Beyond that, modernist architecture is taking a lot of notes from the “Climate Change Generation”, where design and architecture use exclusively environmentally friendly materials and practices.

Some of the biggest and most famous “Green Architects” of our time have been modernists, using eco-friendly materials and high-tech energy sources as a part of their design elements. It’s a plus that solar panels and recycled materials also go great in a modernist design.

Overall, with trends going our way, modernist architecture continues to adapt and grow with the market’s (and the planet’s) needs. While “classic” styles of the past might seem good at first, nothing beats a house with a little bit of character.

So, what does the future look like? Well it’s not exactly easy to predict the future of the housing market but it’s safe to say that we’re heading in the right direction. If modern architecture continues at it’s current trajectory, it wouldn’t be surprising if you see more houses on the block with slanted roofs than picket fences.

About the author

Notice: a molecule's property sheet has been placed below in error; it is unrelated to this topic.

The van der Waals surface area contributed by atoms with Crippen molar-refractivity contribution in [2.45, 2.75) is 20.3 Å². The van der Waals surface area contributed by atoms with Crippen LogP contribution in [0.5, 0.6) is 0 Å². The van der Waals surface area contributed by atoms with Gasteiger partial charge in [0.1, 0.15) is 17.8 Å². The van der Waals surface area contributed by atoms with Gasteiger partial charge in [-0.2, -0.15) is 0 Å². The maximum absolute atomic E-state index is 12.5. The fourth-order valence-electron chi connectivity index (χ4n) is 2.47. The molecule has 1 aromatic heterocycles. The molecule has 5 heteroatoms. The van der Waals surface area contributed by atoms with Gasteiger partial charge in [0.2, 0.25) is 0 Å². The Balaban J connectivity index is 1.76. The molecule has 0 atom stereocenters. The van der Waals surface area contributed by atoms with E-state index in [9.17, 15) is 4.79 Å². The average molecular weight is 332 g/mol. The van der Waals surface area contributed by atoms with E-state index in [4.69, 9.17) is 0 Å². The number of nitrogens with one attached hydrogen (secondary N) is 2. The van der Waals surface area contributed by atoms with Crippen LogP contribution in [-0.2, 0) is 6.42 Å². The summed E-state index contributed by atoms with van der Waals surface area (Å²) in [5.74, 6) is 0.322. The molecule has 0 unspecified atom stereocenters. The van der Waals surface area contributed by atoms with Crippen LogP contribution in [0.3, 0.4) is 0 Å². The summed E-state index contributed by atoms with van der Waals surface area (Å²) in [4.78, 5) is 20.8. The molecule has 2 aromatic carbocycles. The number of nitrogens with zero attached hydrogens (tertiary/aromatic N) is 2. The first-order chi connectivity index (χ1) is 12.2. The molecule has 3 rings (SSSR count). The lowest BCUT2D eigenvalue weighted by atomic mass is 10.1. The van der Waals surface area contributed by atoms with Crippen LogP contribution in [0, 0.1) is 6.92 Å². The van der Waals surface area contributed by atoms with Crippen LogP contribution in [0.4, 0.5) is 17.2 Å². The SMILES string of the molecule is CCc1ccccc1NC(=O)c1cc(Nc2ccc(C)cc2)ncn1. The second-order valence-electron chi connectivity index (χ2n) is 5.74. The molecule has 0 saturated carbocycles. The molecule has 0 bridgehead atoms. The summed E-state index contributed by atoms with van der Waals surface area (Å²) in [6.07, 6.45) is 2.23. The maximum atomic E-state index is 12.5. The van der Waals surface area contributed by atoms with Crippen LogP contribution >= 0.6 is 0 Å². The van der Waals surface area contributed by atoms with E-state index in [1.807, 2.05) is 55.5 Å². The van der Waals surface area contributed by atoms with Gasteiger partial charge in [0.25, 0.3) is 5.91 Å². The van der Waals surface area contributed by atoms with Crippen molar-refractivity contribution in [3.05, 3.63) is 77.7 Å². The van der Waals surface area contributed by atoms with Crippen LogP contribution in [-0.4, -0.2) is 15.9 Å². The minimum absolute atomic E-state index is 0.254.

Luda Artemieva is an imaginative artist and experienced architectural and interior designer. Having travelled around the world, she now resides in Vancouver, BC. Luda gathers inspiration through her affection to nature, art, culture and architecture. The miraculous ideas that she creates start from client's dreams and aim to help people in changing the quality of their lives. As a competent residential and commercial designer, Luda achieves this goal by involving numerous practical, analytical, artistic skills, a strong understanding of architectural fundamentals, and a multitude of different styles and techniques. Since 2003, Luda and her wonderful team of colleagues have created numerous projects that aimed to meet aesthetical and practical clients’ needs. These projects range from small city apartment renovations to newly built houses, offices and fashionable bars and restaurants.